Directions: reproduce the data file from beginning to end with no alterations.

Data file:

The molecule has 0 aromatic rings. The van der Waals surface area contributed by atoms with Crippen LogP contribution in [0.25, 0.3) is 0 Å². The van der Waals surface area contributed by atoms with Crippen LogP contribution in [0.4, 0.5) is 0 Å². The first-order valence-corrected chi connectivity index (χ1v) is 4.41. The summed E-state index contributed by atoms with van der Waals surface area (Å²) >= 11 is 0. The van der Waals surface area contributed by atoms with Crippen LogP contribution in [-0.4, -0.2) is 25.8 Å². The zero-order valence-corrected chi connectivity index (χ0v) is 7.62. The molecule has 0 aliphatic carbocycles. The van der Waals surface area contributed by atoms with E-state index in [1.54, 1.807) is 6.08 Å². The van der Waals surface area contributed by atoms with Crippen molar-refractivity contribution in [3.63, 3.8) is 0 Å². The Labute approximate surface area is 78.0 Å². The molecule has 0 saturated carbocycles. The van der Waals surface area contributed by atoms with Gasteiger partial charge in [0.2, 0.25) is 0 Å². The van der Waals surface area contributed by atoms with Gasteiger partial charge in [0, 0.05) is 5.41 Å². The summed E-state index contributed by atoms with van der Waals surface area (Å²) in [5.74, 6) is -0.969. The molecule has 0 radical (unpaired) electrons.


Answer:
The molecule has 0 aromatic rings. The van der Waals surface area contributed by atoms with Crippen LogP contribution in [0.25, 0.3) is 0 Å². The van der Waals surface area contributed by atoms with Crippen LogP contribution in [0.4, 0.5) is 0 Å². The first-order valence-corrected chi connectivity index (χ1v) is 4.41. The summed E-state index contributed by atoms with van der Waals surface area (Å²) >= 11 is 0. The van der Waals surface area contributed by atoms with Crippen LogP contribution in [-0.4, -0.2) is 25.8 Å². The zero-order valence-corrected chi connectivity index (χ0v) is 7.62. The molecule has 0 aliphatic carbocycles. The van der Waals surface area contributed by atoms with E-state index in [1.54, 1.807) is 6.08 Å². The van der Waals surface area contributed by atoms with Crippen molar-refractivity contribution in [3.63, 3.8) is 0 Å². The Labute approximate surface area is 78.0 Å². The molecule has 0 saturated carbocycles. The van der Waals surface area contributed by atoms with Gasteiger partial charge in [0.2, 0.25) is 0 Å². The van der Waals surface area contributed by atoms with Gasteiger partial charge in [0, 0.05) is 5.41 Å². The summed E-state index contributed by atoms with van der Waals surface area (Å²) in [5.74, 6) is -0.969. The molecule has 0 radical (unpaired) electrons.